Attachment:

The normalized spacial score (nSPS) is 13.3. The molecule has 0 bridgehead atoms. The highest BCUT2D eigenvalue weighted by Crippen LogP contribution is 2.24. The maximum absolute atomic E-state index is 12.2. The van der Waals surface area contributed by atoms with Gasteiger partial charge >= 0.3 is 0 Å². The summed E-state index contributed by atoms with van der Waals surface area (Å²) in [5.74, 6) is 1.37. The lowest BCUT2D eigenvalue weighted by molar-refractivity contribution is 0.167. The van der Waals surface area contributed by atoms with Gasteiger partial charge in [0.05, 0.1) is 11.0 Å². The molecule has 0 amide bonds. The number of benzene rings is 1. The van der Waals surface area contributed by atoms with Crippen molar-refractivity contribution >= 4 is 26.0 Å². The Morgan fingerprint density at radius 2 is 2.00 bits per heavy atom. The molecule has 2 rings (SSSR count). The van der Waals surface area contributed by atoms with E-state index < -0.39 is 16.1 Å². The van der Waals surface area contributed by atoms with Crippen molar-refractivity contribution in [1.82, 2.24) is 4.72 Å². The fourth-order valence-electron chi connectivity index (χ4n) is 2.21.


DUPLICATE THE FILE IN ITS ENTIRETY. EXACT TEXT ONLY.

The normalized spacial score (nSPS) is 13.3. The molecule has 0 bridgehead atoms. The highest BCUT2D eigenvalue weighted by Crippen LogP contribution is 2.24. The maximum absolute atomic E-state index is 12.2. The van der Waals surface area contributed by atoms with Gasteiger partial charge >= 0.3 is 0 Å². The summed E-state index contributed by atoms with van der Waals surface area (Å²) in [5.74, 6) is 1.37. The lowest BCUT2D eigenvalue weighted by molar-refractivity contribution is 0.167. The van der Waals surface area contributed by atoms with Gasteiger partial charge in [0.05, 0.1) is 11.0 Å². The molecule has 0 amide bonds. The number of benzene rings is 1. The van der Waals surface area contributed by atoms with Crippen molar-refractivity contribution >= 4 is 26.0 Å². The Morgan fingerprint density at radius 2 is 2.00 bits per heavy atom. The molecule has 2 rings (SSSR count). The van der Waals surface area contributed by atoms with E-state index < -0.39 is 16.1 Å². The van der Waals surface area contributed by atoms with Crippen molar-refractivity contribution in [1.82, 2.24) is 4.72 Å². The fourth-order valence-electron chi connectivity index (χ4n) is 2.21.